New Zealanders are more sad and nicer – but less.
Data from the New Zealand Health Survey in 2017 and 2013 showed that 88 percent of adults rated their health as "good, very good or excellent," while 98 percent said the same children.
The latest state of health record in the country shows that 8.6 percent of adults reported mental illness in the previous month, which is 7.6 percent more than a year before.
Fran McGrath, Principal Adviser to the Ministry of Health in the area of public health, said that this reflected international trends.
"It may be true. It may be more acceptable to say that it's about some of the things that you feel. Indeed, we definitely treat it seriously."
The Ministry of Health and Drug Addiction is expected to report shortly, and also provided schools with several support services, she said.
People living in the most socio-economically disadvantaged areas were 2.5 times more likely to experience psychological distress than those living in the least disadvantaged areas.
Obesity was tolerated in 32% of the adult population, which is 27% a decade ago.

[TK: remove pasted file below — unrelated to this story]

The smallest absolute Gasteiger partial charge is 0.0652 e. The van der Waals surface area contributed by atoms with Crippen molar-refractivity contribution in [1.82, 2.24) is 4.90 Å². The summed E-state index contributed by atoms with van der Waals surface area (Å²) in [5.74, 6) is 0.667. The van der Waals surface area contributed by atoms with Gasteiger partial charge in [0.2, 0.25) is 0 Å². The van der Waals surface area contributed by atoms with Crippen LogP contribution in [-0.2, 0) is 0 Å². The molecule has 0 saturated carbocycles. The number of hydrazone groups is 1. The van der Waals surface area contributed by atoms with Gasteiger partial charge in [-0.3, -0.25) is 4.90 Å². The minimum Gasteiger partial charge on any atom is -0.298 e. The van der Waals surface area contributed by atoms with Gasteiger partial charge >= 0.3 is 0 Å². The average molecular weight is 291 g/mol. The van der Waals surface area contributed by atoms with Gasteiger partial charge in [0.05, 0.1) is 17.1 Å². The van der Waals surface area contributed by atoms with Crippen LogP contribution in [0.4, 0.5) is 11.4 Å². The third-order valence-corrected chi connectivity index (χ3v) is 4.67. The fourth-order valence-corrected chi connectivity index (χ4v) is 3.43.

Smoking rates have decreased from 20 percent of the population to 15 percent over the same period.
The largest decrease was observed in the ages of 15 to 17 years, while the last survey showed smoking in the amount of 3.6 percent, compared with 16 percent in 2007.
"It's really a significant drop, maybe it's the price – or it may not be seen as something cool to do. It's anecdotal feedback."
Approximately one in seven adults reported that they do not attend GP due to costs in the previous year, which did not differ significantly from five years ago.
Dr. McGrath said that the so-called first-level statistics are very important for the design of priority areas for addressing health problems and where to focus on government policy.